Almost as soon as the ink had dried on Young Dave’s proclamation elevating Grant Shapps to the Tory Party chairmanship, the questions were being asked. Partly this is because they had been asked for some time beforehand, and so the press did not have to look far for their material. Partly it was also because Shapps is a 24 carat, gold plated, copper bottomed spiv of the first order.
Well known purveyor of Dodgy Motahs
Why that latter attribute had not disqualified him from elevation within the party should surprise no-one: Cameron had already demonstrated questionable judgment over his selection of, and blind faith in the integrity of, Andy Coulson. It also points up the apparent lack of any mechanism in the party to warn Cameron that some of his selections for preferment might not be the wisest of choices.
So another question now has to be asked: is Young Dave now experiencing a growing amount of buyer’s remorse? The photos of Shapps passing himself off as “Michael Green” at a Las Vegas conference, his flogging of a product (“Traffic Paymaster”) that performs content scraping in flagrant violation of Google rules, and his still unexplained Twitter account behaviour should be sounding alarm bells.
And these activities should have sounded a caution to Cameron well before he decided to make him party chairman. On top of all that, there is now an almighty row brewing over Shapps’ potential involvement in correspondence used to smear “Shagger” Prescott and damage his prospects of becoming Police Commissioner for his home area of Humberside.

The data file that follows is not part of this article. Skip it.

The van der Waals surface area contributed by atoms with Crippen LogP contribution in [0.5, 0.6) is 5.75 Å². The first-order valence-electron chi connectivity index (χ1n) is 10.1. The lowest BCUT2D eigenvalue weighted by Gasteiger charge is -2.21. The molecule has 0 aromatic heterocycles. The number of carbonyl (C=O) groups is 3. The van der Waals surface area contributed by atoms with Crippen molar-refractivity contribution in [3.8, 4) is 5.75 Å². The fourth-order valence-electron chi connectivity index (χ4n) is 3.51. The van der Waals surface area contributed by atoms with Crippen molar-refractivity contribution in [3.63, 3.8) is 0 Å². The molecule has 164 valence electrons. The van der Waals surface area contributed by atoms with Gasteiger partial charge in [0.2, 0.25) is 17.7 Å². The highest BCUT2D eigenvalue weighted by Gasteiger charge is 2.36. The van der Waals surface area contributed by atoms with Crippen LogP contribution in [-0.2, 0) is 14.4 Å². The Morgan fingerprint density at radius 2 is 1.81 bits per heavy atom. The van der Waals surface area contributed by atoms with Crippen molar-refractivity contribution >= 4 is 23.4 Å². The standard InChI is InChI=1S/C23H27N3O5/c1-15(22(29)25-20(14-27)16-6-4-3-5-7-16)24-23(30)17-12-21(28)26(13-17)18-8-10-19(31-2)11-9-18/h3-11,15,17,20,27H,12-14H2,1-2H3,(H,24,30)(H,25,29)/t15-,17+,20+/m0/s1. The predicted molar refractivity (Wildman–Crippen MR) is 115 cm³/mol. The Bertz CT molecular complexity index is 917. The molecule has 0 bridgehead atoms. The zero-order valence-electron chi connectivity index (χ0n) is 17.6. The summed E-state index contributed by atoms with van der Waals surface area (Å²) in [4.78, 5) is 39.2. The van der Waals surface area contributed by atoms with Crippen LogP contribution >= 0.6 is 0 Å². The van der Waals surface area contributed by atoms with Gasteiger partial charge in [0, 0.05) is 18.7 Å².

That the various Shapps controversies are being freely reported in the pages of the Maily Telegraph also suggests that there is unease within the Tory membership at having a chairman some of whose activities recall the behaviour of fictional characters like Joe Walker, Flash Harry and Arthur Daley. And now Michael Ashcroft has indicated his own displeasure.
The first poster attack advert of the Shapps chairmanship, showing Mil the Younger, “Auguste” Balls and Pa Broon as three schoolboys under the strapline “Labour Isn’t Learning”, clearly attempts to tap into the same sentiments as the 1979 “Labour Isn’t Working” campaign which helped propel Margaret Thatcher into Downing Street. But, as Ashcroft points out, it is amateurish and looks cheap.
He does not mince his words: “daft ... juvenile Photoshopping ... silly stunts ... it suggests we see the whole thing as a big game”. Ashcroft is clear that for the Tories to get the voters on side, “Behaving like grown-ups would be a good start”. His message is aimed at one person – Young Dave. And he’s telling him that his choice of chairman is as dodgy as much of Shapps’ business background.
It is as if Cameron does not want to win the next election. Bad choice, Dave.